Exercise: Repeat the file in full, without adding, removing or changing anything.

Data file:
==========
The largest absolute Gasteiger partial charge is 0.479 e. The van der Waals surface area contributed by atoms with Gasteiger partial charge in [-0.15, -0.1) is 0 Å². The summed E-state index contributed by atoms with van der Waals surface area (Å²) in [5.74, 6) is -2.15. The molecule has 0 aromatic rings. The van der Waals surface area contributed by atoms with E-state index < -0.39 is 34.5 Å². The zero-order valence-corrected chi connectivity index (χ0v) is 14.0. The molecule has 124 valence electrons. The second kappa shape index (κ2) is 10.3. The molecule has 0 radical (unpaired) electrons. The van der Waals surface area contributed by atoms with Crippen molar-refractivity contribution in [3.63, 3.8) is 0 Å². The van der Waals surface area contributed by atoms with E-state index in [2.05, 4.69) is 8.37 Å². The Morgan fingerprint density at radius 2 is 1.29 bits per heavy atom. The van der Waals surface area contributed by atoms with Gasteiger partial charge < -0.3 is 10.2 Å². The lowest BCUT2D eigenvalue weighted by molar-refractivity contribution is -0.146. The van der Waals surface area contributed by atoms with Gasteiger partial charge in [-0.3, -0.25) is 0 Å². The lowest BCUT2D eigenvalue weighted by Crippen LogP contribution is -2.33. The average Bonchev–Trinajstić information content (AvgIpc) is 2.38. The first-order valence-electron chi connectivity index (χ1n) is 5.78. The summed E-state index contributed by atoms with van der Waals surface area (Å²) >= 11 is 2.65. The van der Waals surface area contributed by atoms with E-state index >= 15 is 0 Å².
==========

The largest absolute Gasteiger partial charge is 0.479 e. The van der Waals surface area contributed by atoms with Gasteiger partial charge in [-0.15, -0.1) is 0 Å². The summed E-state index contributed by atoms with van der Waals surface area (Å²) in [5.74, 6) is -2.15. The molecule has 0 aromatic rings. The van der Waals surface area contributed by atoms with E-state index < -0.39 is 34.5 Å². The zero-order valence-corrected chi connectivity index (χ0v) is 14.0. The molecule has 124 valence electrons. The second kappa shape index (κ2) is 10.3. The molecule has 0 radical (unpaired) electrons. The van der Waals surface area contributed by atoms with Crippen molar-refractivity contribution in [3.63, 3.8) is 0 Å². The van der Waals surface area contributed by atoms with E-state index in [2.05, 4.69) is 8.37 Å². The Morgan fingerprint density at radius 2 is 1.29 bits per heavy atom. The van der Waals surface area contributed by atoms with Gasteiger partial charge < -0.3 is 10.2 Å². The lowest BCUT2D eigenvalue weighted by molar-refractivity contribution is -0.146. The van der Waals surface area contributed by atoms with Gasteiger partial charge in [-0.3, -0.25) is 0 Å². The lowest BCUT2D eigenvalue weighted by Crippen LogP contribution is -2.33. The average Bonchev–Trinajstić information content (AvgIpc) is 2.38. The first-order valence-electron chi connectivity index (χ1n) is 5.78. The summed E-state index contributed by atoms with van der Waals surface area (Å²) >= 11 is 2.65. The van der Waals surface area contributed by atoms with E-state index >= 15 is 0 Å².